A singular focus on building the value of the game is the key to Australian football realising its sporting and commercial potential, Professional Footballers Association (PFA) Chief Executive Brendan Schwab said today.

Schwab was speaking in response to concerns that limited funds will be available for the next round of Australian soccer’s broadcast rights, after the Australian Football League (AFL) announced a record $1.253 billion 5 year deal with Channel 7, Foxtel and Telstra.  Football Federation Australia (FFA) is a party to an exclusive broadcast deal with the Premier Media Group, which is valued at $120 million over 7 years.  It expires in mid 2013.

“The AFL is to be congratulated for its achievement,” Schwab said.  “It is just reward for an organisation that has led Australian sport for 25 years after committing itself to turning a financially struggling but traditionally strong State league into the nation’s premier national competition.

“The key to the AFL’s growth has been a constant focus on building the value of the game for all key stakeholders: broadcast and commercial partners, clubs, players, the fans and participants.  That singular focus is also required for our game.  If achieved, it will ensure we provide an attractive return on investment for our broadcast and commercial partners,” Schwab added.

The PFA remains optimistic about the next round of broadcast rights negotiations for Australian football, but the game has to move quickly to leverage its clear advantages.  Australian football can and should be among the most valuable sporting properties in Australia.

According to the respected sports and entertainment consultancy, Gemba, 45% of Australians are fans of AFL football, with 40% being fans of football, ahead of rugby league (37%) and rugby union (29%).

Yet, unlike the AFL and rugby league, where nearly all fans support a local club, the strategic opportunity and challenge for football is to ensure its fans are also fans of the A-League and its clubs.

The PFA believes this requires Australian football to commit to 4 goals as part of a comprehensive yet clear strategy for the game:

Goal#1:  Convert the Huge Interest in Football to the A-League

Whilst considerable progress has been made in some markets, the conversion of the huge national interest in football into support for A-League clubs is essential.  As a starting point, 4 pressing reforms are required:

  • first, the geographic location of the teams must reflect the deep interest in the game particularly among those who regularly watch on television and are involved at grass roots level.  A fan driven philosophy is required;
  • second, be completely focussed on building the relationship between Australia’s football fans and their local A-League brand;
  • third, ensure all teams play out of boutique stadia which generate a brilliant atmosphere with average crowds of 10,000 and a fair financial return to the clubs; and
  • fourth, build the relationship between the A-League clubs and the local football communities they are designed to serve.  This requires the complete alignment of the game’s development efforts around the involvement of the A-League club in their local communities.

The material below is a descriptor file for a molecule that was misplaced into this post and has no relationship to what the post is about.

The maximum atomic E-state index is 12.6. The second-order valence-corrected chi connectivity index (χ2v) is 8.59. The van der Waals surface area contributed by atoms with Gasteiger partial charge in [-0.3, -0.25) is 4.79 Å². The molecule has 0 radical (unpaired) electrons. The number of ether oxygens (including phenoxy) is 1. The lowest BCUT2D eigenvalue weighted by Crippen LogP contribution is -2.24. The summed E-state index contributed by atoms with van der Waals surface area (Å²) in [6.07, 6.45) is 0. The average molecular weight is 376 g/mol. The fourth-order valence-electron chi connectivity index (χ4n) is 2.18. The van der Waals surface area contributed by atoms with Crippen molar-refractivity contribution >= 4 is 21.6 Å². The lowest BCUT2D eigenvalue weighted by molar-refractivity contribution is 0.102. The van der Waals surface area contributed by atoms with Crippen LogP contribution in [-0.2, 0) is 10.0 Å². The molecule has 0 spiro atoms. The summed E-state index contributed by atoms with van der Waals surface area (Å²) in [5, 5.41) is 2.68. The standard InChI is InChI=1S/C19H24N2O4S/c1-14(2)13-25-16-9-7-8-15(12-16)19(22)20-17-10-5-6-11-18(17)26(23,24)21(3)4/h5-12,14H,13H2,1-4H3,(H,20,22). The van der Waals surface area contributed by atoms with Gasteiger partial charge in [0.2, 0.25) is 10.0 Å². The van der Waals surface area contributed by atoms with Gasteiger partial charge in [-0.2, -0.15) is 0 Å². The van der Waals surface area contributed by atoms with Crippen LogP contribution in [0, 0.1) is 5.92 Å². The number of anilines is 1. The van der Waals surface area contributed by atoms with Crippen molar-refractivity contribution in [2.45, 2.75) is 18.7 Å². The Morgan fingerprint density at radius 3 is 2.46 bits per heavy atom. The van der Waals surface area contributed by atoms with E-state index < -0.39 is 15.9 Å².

The market for the A-League can be built equally effectively from the ground up, just as it can from the top down.

Goal #2:  Be Number 1 or 2 in Each Market

Football must leverage the strong national interest in the game by securing our place at not less than the number 2 sport in each key market measured in television audiences, average crowds and participation.  This can arguably deliver sport’s strongest national footprint, certainly among the football codes.

Goal #3:  The Socceroos

Without question, the Socceroos are well placed to become Australia’s “national team”, with interest in the international success of the Socceroos in key matches such as FIFA World Cup qualifiers being premier media content.  Together with atmosphere, football’s status as the world game and the Socceroos role in that are football’s unique points of difference.  National television audiences for key internationals can be expected to rate as well as key AFL Finals Series matches including the Grand Final, but with a national audience without the AFL bias to key southern markets, especially Melbourne.  The strategic packaging of the Socceroos with the A-League can be compelling media content.

Goal #4:  Accessibility

Perhaps the most significant impact of the AFL broadcast deal will be the competitive advantage the additional revenues deliver to the AFL, not only to increase already significant investments in expansion, players, stadia and game development, but to keep the game at affordable levels.  The AFL will be well placed to compete with any sport on price when it comes to match tickets, memberships and junior registration fees.  Australian football needs to be vigilant in these respects.  Globally, football has become the biggest of sports because of its simplicity and accessibility.  This must also be true for Australia.

“FFA’s stated vision – to become Australia’s sport of choice for players and fans – is well put.” Schwab said.

“However, that vision can only be achieved if the game focuses its limited but still significant resources on building its value for all those that really count: broadcast and commercial partners, clubs, players, the grass roots and, ultimately, those that count the most, the fans.”